If you’re curious or wondering whether you might be gay – and this can still be a troubling question – you may be closer to sexual fulfillment than you might think. Keep an open mind and you can readily discover your true sexuality and reap the rewards.
Homosexuality – nature or nurture?
While many people, some research suggests half, will experiment with homosexuality at some point in their lives, particularly during adolescence, the incidence of homosexuality in adulthood is likely to be in the range of one in twenty to one in thirty. These are the people who identify or can be identified as being gay.
In evolutionary terms, quite why this has come to pass will probably always be a matter of speculation. Perhaps homosexuals were the shamans of ancient times. Perhaps the homosexual perspective provided a competitive edge. Or perhaps homosexuality proved merely not disadvantageous – and so it’s there because it’s there because it’s there.
As to the causes of homosexuality, differences in the brains of straight and gay people have been identified – in the hypothalamus, for example, and, in men, in the corpus callosum, the main connector between the cerebral hemispheres, this supporting the view that gay men are more ‘bilaterally’ minded than their straight counterparts.
It seems such differences have been influenced by genetic factors and by the pre-natal, uterine environment. This, though, is not the whole story: while, for example, around 50% of the monozygotic (identical) twins of homosexuals will themselves be homosexual, 50% of them won’t. Our earliest experiences seem to play their role – unless the children’s experience in the womb was subtly different. It seems it is nature and nurture – or something else.
Are you gay?
Thankfully, an increasing minority of people will not need to ask this question. They are aware of sexualities – they have the information to hand. They realise they’re gay during early adolescence and see no particular obstacle to being so. For others, due to ignorance, homophobic surroundings, a conservative religious upbringing, or fear and denial of sex generally, the question may indeed be fraught and consciously resisted. After all, in many parts of the world, even in great swathes of first world countries, it is difficult to live a happy, fulfilling and open life as a homosexual. Some, such as the children of Jehovah Witnesses, know that their parents categorically will never speak to them again if they come out as gay.
If you are troubled and are asking the question, ‘Am I gay?’ you’ve taken a big step already to finding happiness. Ditch the stereotypes, forget for a moment any thoughts you might have about what it might mean to be gay or about how your lifestyle might change, and concentrate on your feelings – about other women or other men.
It does not mean you are homosexual if you have same sex fantasies or if at some point you’ve ‘experimented’ with someone of your own sex. Many, many people do so, particularly during adolescence, though sexuality remains fluid throughout life and we may be said to define our sexual identities upon a deeper bisexual continuum. Nor does it mean you’re gay if you like a bit on the side every now and then with someone of your own sex – though we might question the ethics of doing so if this means you’re cheating on a partner.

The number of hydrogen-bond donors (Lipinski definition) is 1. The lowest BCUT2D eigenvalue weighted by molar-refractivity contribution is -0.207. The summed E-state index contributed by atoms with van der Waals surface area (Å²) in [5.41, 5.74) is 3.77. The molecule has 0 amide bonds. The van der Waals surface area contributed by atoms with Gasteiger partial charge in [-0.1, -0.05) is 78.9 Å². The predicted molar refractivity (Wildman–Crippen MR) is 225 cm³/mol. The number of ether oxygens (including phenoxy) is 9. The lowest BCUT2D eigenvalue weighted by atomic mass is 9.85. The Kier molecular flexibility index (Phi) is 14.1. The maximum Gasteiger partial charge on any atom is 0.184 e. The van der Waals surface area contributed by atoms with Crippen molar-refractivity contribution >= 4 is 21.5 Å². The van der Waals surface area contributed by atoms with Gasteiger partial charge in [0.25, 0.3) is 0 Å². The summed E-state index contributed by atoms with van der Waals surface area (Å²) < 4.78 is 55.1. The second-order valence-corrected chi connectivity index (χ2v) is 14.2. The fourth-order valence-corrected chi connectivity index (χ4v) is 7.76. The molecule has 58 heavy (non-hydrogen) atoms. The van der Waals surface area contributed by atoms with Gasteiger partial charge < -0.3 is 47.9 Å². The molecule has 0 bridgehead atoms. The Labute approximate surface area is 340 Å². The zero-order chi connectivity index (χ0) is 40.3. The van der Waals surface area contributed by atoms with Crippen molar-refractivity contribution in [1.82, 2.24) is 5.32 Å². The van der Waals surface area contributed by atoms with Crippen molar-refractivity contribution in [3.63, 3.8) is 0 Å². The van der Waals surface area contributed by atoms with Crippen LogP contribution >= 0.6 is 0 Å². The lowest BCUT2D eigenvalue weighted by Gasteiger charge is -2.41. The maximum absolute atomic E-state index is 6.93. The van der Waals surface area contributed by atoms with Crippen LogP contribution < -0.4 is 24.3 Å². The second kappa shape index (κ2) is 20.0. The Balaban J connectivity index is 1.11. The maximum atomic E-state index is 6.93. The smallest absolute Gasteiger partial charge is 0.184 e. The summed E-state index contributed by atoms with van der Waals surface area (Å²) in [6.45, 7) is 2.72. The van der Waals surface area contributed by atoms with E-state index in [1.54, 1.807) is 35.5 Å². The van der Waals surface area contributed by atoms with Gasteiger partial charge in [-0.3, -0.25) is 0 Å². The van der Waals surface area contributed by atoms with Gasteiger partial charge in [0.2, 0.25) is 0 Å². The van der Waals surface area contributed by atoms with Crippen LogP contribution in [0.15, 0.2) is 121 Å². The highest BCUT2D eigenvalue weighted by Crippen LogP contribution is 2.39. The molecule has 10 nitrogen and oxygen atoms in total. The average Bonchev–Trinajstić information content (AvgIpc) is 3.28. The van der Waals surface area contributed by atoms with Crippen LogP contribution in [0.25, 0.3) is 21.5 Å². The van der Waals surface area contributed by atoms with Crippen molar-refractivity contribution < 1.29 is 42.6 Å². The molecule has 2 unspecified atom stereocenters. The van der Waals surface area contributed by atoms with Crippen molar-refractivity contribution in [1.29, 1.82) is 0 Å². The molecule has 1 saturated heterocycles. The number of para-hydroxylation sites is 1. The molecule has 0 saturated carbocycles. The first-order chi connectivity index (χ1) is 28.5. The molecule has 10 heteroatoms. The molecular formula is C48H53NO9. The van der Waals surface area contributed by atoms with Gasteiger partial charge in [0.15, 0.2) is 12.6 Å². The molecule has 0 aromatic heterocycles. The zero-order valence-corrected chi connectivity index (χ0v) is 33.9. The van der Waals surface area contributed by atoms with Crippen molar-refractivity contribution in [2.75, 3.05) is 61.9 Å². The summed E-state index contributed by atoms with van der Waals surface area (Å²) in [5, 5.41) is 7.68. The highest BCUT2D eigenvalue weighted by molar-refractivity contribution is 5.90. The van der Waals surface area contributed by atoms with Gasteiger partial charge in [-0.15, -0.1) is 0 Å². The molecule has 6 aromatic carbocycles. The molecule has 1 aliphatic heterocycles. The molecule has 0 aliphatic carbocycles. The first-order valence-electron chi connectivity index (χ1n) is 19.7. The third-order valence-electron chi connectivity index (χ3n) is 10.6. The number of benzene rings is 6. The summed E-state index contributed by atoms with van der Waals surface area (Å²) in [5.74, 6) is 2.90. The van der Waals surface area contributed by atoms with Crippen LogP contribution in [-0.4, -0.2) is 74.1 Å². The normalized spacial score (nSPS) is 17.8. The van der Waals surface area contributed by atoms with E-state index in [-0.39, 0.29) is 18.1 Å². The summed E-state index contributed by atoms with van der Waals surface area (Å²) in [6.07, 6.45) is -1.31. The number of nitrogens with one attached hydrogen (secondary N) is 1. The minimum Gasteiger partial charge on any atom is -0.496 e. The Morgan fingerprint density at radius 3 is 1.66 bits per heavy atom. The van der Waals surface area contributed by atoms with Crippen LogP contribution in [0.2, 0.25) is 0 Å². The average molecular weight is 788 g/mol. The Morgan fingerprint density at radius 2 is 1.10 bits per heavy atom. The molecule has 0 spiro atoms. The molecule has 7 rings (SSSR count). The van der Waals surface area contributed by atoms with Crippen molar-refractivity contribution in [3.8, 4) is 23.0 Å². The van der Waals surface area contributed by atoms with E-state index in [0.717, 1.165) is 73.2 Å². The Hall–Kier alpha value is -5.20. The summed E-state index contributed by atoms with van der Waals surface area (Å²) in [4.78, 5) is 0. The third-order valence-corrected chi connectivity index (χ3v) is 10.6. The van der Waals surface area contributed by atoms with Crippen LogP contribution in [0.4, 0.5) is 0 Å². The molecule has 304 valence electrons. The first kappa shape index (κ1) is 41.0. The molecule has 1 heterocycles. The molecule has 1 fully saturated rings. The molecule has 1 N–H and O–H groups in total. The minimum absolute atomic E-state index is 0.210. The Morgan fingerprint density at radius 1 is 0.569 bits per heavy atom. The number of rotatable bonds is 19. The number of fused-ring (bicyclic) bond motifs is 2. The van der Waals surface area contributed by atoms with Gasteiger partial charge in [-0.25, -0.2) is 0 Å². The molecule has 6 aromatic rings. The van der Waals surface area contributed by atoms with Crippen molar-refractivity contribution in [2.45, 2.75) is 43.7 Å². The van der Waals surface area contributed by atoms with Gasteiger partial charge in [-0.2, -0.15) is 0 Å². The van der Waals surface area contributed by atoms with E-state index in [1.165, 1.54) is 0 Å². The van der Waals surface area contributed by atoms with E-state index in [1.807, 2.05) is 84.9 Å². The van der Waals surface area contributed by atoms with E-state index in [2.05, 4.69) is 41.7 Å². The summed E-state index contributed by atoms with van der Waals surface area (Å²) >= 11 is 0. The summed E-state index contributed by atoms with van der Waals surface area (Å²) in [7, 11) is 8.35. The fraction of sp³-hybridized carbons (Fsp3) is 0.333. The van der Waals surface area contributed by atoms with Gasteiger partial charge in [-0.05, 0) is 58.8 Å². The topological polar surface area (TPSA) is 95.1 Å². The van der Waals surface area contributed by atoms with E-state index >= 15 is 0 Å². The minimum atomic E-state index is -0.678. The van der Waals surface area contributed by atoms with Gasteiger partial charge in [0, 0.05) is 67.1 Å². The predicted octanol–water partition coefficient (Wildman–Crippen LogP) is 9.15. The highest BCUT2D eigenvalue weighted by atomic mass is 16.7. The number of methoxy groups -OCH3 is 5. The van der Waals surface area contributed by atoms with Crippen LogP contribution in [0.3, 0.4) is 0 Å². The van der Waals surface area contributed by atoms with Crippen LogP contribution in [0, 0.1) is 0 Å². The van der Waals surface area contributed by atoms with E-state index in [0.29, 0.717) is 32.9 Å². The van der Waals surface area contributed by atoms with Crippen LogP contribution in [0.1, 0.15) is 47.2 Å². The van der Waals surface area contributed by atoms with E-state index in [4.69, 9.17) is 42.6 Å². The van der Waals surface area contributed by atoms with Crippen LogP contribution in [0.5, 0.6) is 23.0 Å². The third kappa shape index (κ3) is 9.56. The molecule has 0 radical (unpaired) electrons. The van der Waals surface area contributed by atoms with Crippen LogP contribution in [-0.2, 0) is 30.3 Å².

You might decide you are gay if you are consistently drawn to the same sex – if that’s what turns you on, if that’s what you long for – and the opposite sex, no matter how pretty or handsome or beautiful – really does nothing for you. You might also decide, especially if you’re young or if your (homo)sexual feelings have only of late developed, that you are gay for now and might become straight or bisexual later. Or it might be that you decide you have little use for labels or categories and just get on with loving men or women.
Can homosexuality be ‘cured’?
Some groups do claim to be able to offer therapy to ‘cure’ people of their homosexuality. They offer to strengthen men’s ‘masculine’ side – to provide positive masculine role models they see as having been missing from childhood and adolescence – or, frequently, to use God to drive out the ‘sin’. Indeed, they are often religiously motivated.
Their claims should be treated with extreme caution. Their views as to what homosexuality is are grossly prejudiced – fundamentally, they see homosexuality as an evil – and the ‘therapy’ they offer can severely damage their subjects’, or victims’, psychological health, even leading to irreparable breakdown and suicide.
As a general rule, such counseling as you might wish to seek should be decidedly gay-friendly and should aim to overcome any negative thoughts about your homosexuality and any damaging experiences of homophobia you might have had in the past.
So, what happens next? Firstly, it is important to say that there is no one route to homosexual happiness – or to satisfying love and relationships. Forget clichés about the ‘gay lifestyle’. There are certainly plenty of those who’ll don their skimpiest, tightest tops and dance the night away every night. There are those who will adopt a particular look. And there are those whose sex lives are highly promiscuous, their relationships ranging from open to casual to nonexistent. This could be you, but it needn’t be. For better or worse, most gay people really are much like everyone else – except in terms of who they love and fancy.
You will probably find you want to go out on the local ‘scene’ to meet other gay people. This can be daunting at first, but most people there will be welcoming. You can also use the internet to meet other people, or get in touch with local social groups. Of course, gay people are not now ghettoized and forced to live in secret: you’ll find other like-minded people pretty much everywhere.
For more information and advice – on coming out, finding love, having safe sex and great sex – browse the Gay Lovers’ Guide.